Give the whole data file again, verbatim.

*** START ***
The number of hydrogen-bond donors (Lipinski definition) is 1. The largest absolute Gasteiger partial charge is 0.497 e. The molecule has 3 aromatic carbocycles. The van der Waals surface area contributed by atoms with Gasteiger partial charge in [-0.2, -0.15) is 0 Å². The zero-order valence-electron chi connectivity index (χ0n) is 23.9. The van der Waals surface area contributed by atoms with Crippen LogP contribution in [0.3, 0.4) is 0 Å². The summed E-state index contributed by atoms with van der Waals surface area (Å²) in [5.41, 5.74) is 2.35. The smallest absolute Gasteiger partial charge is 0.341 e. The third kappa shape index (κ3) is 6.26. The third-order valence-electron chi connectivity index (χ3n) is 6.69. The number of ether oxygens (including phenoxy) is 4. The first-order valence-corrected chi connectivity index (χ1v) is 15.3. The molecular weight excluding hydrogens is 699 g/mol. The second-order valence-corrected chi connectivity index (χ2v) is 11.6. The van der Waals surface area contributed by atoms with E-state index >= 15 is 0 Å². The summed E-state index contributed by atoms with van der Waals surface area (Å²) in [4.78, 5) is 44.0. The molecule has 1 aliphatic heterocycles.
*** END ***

The number of hydrogen-bond donors (Lipinski definition) is 1. The largest absolute Gasteiger partial charge is 0.497 e. The molecule has 3 aromatic carbocycles. The van der Waals surface area contributed by atoms with Gasteiger partial charge in [-0.2, -0.15) is 0 Å². The zero-order valence-electron chi connectivity index (χ0n) is 23.9. The van der Waals surface area contributed by atoms with Crippen LogP contribution in [0.3, 0.4) is 0 Å². The summed E-state index contributed by atoms with van der Waals surface area (Å²) in [5.41, 5.74) is 2.35. The smallest absolute Gasteiger partial charge is 0.341 e. The third kappa shape index (κ3) is 6.26. The third-order valence-electron chi connectivity index (χ3n) is 6.69. The number of ether oxygens (including phenoxy) is 4. The first-order valence-corrected chi connectivity index (χ1v) is 15.3. The molecular weight excluding hydrogens is 699 g/mol. The second-order valence-corrected chi connectivity index (χ2v) is 11.6. The van der Waals surface area contributed by atoms with E-state index >= 15 is 0 Å². The summed E-state index contributed by atoms with van der Waals surface area (Å²) in [4.78, 5) is 44.0. The molecule has 1 aliphatic heterocycles.